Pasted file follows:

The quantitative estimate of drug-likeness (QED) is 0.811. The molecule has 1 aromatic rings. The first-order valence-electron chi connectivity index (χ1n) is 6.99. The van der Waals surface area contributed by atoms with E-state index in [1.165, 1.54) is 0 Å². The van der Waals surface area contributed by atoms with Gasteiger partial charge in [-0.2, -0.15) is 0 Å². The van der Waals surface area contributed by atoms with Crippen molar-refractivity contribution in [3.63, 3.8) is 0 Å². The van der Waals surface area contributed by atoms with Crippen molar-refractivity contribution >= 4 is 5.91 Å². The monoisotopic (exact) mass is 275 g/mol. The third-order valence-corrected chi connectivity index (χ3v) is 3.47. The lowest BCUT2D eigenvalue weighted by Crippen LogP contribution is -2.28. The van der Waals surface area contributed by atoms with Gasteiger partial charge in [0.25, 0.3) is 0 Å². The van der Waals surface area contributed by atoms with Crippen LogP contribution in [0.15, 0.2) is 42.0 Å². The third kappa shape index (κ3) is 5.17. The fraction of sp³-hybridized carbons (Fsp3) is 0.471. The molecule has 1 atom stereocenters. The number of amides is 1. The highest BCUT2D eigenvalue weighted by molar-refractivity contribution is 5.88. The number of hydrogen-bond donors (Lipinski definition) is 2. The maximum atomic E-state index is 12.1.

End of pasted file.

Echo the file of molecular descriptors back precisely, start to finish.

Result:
The quantitative estimate of drug-likeness (QED) is 0.811. The molecule has 1 aromatic rings. The first-order valence-electron chi connectivity index (χ1n) is 6.99. The van der Waals surface area contributed by atoms with E-state index in [1.165, 1.54) is 0 Å². The van der Waals surface area contributed by atoms with Gasteiger partial charge in [-0.2, -0.15) is 0 Å². The van der Waals surface area contributed by atoms with Crippen molar-refractivity contribution in [3.63, 3.8) is 0 Å². The van der Waals surface area contributed by atoms with Crippen molar-refractivity contribution >= 4 is 5.91 Å². The monoisotopic (exact) mass is 275 g/mol. The third-order valence-corrected chi connectivity index (χ3v) is 3.47. The lowest BCUT2D eigenvalue weighted by Crippen LogP contribution is -2.28. The van der Waals surface area contributed by atoms with Gasteiger partial charge in [0.25, 0.3) is 0 Å². The van der Waals surface area contributed by atoms with Crippen LogP contribution in [0.15, 0.2) is 42.0 Å². The third kappa shape index (κ3) is 5.17. The fraction of sp³-hybridized carbons (Fsp3) is 0.471. The molecule has 1 atom stereocenters. The number of amides is 1. The highest BCUT2D eigenvalue weighted by molar-refractivity contribution is 5.88. The number of hydrogen-bond donors (Lipinski definition) is 2. The maximum atomic E-state index is 12.1.